Right now, it appears as if Corey Seager is the frontrunner to be the New York Yankees‘ next shortstop. That’s according to the latest buzz coming from ESPN insider Jeff Passan. If you’re going to believe anyone’s speculation during a cluttered offseason, it’s him and a few others.
However, we’re not going to sit here and assume that’s a done deal. At the very least, the shortstop discussion is trending in the right direction, as is the Yankees’ willingness to spend big bucks.
If you remember not too long ago, SNY’s Andy Martino reported the Yankees were considering wide-ranging options, which included short-term possibilities in Andrelton Simmons (please, no) and Marcus Semien.
Forget about Simmons, because if that happens there will be riots. Semien, though, isn’t anything to scoff at.
The concerns with the likely MVP finalist is that he’s hardly played shortstop over the last two years. He logged just over 50 games in the shortened 2020 and then mostly played second base with the Blue Jays. Do the Yankees really want to import a guy to play arguably the most important position on the field who hasn’t logged a full season there since 2019?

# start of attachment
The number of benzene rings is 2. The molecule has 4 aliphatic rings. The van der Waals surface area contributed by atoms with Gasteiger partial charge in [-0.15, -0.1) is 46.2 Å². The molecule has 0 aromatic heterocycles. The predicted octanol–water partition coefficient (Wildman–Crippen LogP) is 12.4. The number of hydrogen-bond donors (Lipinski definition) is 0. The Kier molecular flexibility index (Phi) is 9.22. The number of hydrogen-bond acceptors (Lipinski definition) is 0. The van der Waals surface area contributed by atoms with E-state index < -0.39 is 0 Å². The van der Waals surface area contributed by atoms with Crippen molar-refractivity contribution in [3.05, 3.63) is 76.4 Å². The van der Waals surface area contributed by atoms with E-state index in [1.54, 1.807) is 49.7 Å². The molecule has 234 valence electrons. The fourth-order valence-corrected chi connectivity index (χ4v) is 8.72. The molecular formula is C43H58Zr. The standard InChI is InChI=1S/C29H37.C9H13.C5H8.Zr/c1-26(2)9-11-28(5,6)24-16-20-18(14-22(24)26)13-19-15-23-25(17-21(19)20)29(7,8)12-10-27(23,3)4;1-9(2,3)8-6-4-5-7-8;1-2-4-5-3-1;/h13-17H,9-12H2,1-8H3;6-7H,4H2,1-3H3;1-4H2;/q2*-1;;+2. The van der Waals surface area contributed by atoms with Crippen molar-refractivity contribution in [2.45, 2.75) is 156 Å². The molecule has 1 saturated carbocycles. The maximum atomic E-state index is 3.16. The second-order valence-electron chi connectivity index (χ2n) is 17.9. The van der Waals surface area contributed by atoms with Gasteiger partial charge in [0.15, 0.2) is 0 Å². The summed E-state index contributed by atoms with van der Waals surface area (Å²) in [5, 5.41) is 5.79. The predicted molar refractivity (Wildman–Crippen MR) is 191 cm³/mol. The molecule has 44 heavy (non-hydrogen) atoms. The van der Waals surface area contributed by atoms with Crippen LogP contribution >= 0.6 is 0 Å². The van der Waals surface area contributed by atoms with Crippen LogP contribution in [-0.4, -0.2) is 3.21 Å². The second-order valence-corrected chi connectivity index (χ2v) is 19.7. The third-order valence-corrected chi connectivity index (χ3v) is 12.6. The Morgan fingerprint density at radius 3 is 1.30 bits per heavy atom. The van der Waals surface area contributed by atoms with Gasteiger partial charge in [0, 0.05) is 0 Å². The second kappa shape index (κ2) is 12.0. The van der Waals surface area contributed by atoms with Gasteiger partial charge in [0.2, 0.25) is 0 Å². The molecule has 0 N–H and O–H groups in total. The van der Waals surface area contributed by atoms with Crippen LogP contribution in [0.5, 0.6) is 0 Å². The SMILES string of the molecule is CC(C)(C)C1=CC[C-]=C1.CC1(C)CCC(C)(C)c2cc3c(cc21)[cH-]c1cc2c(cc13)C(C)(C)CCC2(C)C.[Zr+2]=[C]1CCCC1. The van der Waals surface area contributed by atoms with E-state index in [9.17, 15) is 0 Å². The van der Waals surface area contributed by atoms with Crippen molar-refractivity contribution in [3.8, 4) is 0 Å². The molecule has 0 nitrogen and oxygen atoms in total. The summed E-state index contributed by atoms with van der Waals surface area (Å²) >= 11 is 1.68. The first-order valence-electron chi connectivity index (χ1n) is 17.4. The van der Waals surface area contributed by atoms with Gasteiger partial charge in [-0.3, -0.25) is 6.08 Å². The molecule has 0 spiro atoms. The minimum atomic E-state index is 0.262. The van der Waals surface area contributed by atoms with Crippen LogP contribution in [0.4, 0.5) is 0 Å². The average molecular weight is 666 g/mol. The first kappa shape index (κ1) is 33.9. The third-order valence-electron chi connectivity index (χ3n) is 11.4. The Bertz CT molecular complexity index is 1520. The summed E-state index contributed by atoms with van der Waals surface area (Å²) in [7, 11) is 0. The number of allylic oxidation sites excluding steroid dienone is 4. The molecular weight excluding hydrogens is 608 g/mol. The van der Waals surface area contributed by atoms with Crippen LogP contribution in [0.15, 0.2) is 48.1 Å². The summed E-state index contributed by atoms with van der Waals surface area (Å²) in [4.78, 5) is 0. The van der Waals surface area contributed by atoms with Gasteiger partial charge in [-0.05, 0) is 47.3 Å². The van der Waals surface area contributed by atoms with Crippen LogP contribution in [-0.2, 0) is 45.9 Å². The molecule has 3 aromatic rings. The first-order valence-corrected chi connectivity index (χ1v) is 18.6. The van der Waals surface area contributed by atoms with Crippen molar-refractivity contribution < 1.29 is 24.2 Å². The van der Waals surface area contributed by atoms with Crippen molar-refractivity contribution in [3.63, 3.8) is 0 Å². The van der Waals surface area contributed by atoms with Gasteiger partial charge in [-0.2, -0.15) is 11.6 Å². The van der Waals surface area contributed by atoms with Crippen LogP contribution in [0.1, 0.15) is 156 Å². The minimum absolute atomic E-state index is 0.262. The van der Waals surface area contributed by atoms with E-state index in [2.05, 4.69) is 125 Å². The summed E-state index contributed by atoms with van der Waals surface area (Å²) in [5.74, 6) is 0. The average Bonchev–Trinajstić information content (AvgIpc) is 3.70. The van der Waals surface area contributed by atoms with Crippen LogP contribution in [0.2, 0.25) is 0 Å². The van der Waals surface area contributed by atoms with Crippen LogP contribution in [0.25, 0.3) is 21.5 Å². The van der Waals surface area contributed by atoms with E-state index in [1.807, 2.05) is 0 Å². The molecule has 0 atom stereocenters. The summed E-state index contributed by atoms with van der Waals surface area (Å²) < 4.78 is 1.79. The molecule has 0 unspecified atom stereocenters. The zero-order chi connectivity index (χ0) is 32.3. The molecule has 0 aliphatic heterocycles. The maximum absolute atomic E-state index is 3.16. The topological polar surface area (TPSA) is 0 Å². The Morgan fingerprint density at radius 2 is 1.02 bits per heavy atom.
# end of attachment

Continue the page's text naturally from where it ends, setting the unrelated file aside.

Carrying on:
Well, it might not really matter anymore, because Semien has signed on with super agent Scott Boras. Don’t expect him to be a short-term option any longer. Boras will get the most years and dollars humanly possible.
The Yankees can cross Marcus Semien off their list of potential shortstops.
Ah, yes, it was fun projecting Semien to get a three-year, ~$65 million deal from the Yanks and then eventually moving him in favor of one of the team’s top shortstop prospects for those few weeks.
If the Yankees are considering anybody long term, it’s likely going to be Seager and Carlos Correa, both of whom are the market’s top options. We learned on Wednesday that the front office is souring on Trevor Story, and we’ve heard nothing on Javier Baez outside of another off-handed Martino report a few weeks ago.
Semien, once upon a time, made sense in a very, very specific scenario. That specific scenario was less likely than the long-term solution, and now the top option for that less likely specific scenario is just about as unlikely as it’ll get.
The silver lining here, though? The process of elimination happening in a natural fashion helps the Yankees, because if free agency has taught us anything over the last 10 years or so, it’s that the front office enjoys spectacularly botching the affair when presented with a glut of options.
It also helps that this all but officially rules out the short-term shortstop vision. Get the long-term one. Don’t trust the prospects just yet.